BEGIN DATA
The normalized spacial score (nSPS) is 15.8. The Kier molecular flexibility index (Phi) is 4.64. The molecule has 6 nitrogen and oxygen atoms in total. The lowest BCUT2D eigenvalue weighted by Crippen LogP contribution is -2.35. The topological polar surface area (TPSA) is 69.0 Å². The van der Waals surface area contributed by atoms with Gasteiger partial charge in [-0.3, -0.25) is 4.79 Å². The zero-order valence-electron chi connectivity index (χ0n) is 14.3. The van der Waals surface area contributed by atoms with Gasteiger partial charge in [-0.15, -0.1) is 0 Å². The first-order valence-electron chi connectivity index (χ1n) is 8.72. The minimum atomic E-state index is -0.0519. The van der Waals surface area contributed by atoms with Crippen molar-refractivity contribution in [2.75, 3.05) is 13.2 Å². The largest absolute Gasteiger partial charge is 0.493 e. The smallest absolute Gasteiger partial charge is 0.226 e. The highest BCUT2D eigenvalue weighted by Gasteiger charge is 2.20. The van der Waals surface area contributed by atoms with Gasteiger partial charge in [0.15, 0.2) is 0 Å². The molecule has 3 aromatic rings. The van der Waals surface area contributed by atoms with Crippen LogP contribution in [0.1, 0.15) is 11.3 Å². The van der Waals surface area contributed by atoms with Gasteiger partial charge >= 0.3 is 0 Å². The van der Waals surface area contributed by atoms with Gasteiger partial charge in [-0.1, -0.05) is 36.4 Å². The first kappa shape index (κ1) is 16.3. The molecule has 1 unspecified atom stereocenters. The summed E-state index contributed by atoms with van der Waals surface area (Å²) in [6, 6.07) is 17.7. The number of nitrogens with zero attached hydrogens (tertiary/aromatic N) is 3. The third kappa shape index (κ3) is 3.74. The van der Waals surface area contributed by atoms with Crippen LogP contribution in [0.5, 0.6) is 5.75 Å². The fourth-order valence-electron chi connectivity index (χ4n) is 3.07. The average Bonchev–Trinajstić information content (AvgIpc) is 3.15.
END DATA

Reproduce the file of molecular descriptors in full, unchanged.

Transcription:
The normalized spacial score (nSPS) is 15.8. The Kier molecular flexibility index (Phi) is 4.64. The molecule has 6 nitrogen and oxygen atoms in total. The lowest BCUT2D eigenvalue weighted by Crippen LogP contribution is -2.35. The topological polar surface area (TPSA) is 69.0 Å². The van der Waals surface area contributed by atoms with Gasteiger partial charge in [-0.3, -0.25) is 4.79 Å². The zero-order valence-electron chi connectivity index (χ0n) is 14.3. The van der Waals surface area contributed by atoms with Gasteiger partial charge in [-0.15, -0.1) is 0 Å². The first-order valence-electron chi connectivity index (χ1n) is 8.72. The minimum atomic E-state index is -0.0519. The van der Waals surface area contributed by atoms with Crippen molar-refractivity contribution in [2.75, 3.05) is 13.2 Å². The largest absolute Gasteiger partial charge is 0.493 e. The smallest absolute Gasteiger partial charge is 0.226 e. The highest BCUT2D eigenvalue weighted by Gasteiger charge is 2.20. The van der Waals surface area contributed by atoms with Gasteiger partial charge in [0.15, 0.2) is 0 Å². The molecule has 3 aromatic rings. The van der Waals surface area contributed by atoms with Crippen LogP contribution in [0.1, 0.15) is 11.3 Å². The van der Waals surface area contributed by atoms with Gasteiger partial charge >= 0.3 is 0 Å². The van der Waals surface area contributed by atoms with Gasteiger partial charge in [-0.1, -0.05) is 36.4 Å². The first kappa shape index (κ1) is 16.3. The molecule has 1 unspecified atom stereocenters. The summed E-state index contributed by atoms with van der Waals surface area (Å²) in [6, 6.07) is 17.7. The number of nitrogens with zero attached hydrogens (tertiary/aromatic N) is 3. The third kappa shape index (κ3) is 3.74. The van der Waals surface area contributed by atoms with Crippen LogP contribution in [0.5, 0.6) is 5.75 Å². The fourth-order valence-electron chi connectivity index (χ4n) is 3.07. The average Bonchev–Trinajstić information content (AvgIpc) is 3.15.